Not only have workforce demographics changed over the last 30 years—collectively making the workforce older and more diverse—but the very social contract between employers and employees has altered dramatically as well. Organizations now have a broad continuum of options for finding workers, from hiring traditional full-time employees to availing themselves of managed services and outsourcing, independent contractors, gig workers, and crowdsourcing. These newer workforce types are available to solve problems, get work done, and help leaders build more flexible and nimble organizations (figure 2). Alternative workers are growing in number; currently, 35 percent of the US workforce is in supplemental, temporary, project, or contract-based work. This percentage is growing as well—for example, the freelance workforce is growing faster than the total workforce, up 8.1 percent compared to 2.6 percent of all employees.
As labor-sourcing options increase, it opens up the possibility for more efficiency and creativity in composing an organization’s workforce. But with more options often comes more complexity. Employers should not only consider how roles are crafted when pairing humans with machines, but also the arrangement of their human workforce and what type(s) of employment are best suited to obtain the creativity, passion, and skill sets needed for the work at hand. Orchestrating this complex use of different workforce segments might require new models. It could fundamentally change our view of the employee life cycle from the traditional “attract, develop, and retain” model to one where the key questions are how organizations should access, curate, and engage workforces of all types (see the sidebar, “Beyond the employee life cycle”).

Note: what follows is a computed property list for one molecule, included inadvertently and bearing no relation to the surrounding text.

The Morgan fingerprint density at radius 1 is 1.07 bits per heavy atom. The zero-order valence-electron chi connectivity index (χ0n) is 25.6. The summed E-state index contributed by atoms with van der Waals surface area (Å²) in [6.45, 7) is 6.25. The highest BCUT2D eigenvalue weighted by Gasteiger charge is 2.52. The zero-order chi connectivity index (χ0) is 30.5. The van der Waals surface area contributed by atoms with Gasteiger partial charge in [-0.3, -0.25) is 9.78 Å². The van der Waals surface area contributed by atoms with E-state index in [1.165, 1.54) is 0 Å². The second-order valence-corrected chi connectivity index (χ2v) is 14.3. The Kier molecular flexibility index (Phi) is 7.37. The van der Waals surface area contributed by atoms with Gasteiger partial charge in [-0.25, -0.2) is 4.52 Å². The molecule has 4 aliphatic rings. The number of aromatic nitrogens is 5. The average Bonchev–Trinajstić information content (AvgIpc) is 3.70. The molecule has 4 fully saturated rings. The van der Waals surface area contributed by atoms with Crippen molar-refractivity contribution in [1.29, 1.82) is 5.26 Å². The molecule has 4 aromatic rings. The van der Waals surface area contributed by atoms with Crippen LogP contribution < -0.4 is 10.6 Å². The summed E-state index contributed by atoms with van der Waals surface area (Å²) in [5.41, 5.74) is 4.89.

Organizations have an opportunity to optimize the organizational benefits of each type of talent relationship while also providing meaningful and engaging options for a wide variety of worker needs and motivations. However, making the most of the opportunity could require a complete rethinking of talent models in a way that allows organizations to carefully match people’s motivations and skills with the organization’s work needs.
Access. How do you tap into capabilities and skills across your enterprise and the broader ecosystem? This includes sourcing from internal and external talent marketplaces and leveraging and mobilizing on- and off-balance sheet talent.
Curate. How do you provide employees—ecosystem talent—and teams with the broadest and most meaningful range of development? This includes work experiences that are integrated into the flow of their work, careers, and personal lives.
Engage. How do you interact with and support your workforces, business teams, and partners to build compelling relationships? This includes multidirectional careers in, across, and outside of the enterprise; and for business leaders and teams, providing insights to improve productivity and impact while taking advantage of new ways of teaming and working.
Deloitte Consulting LLP – © 2021
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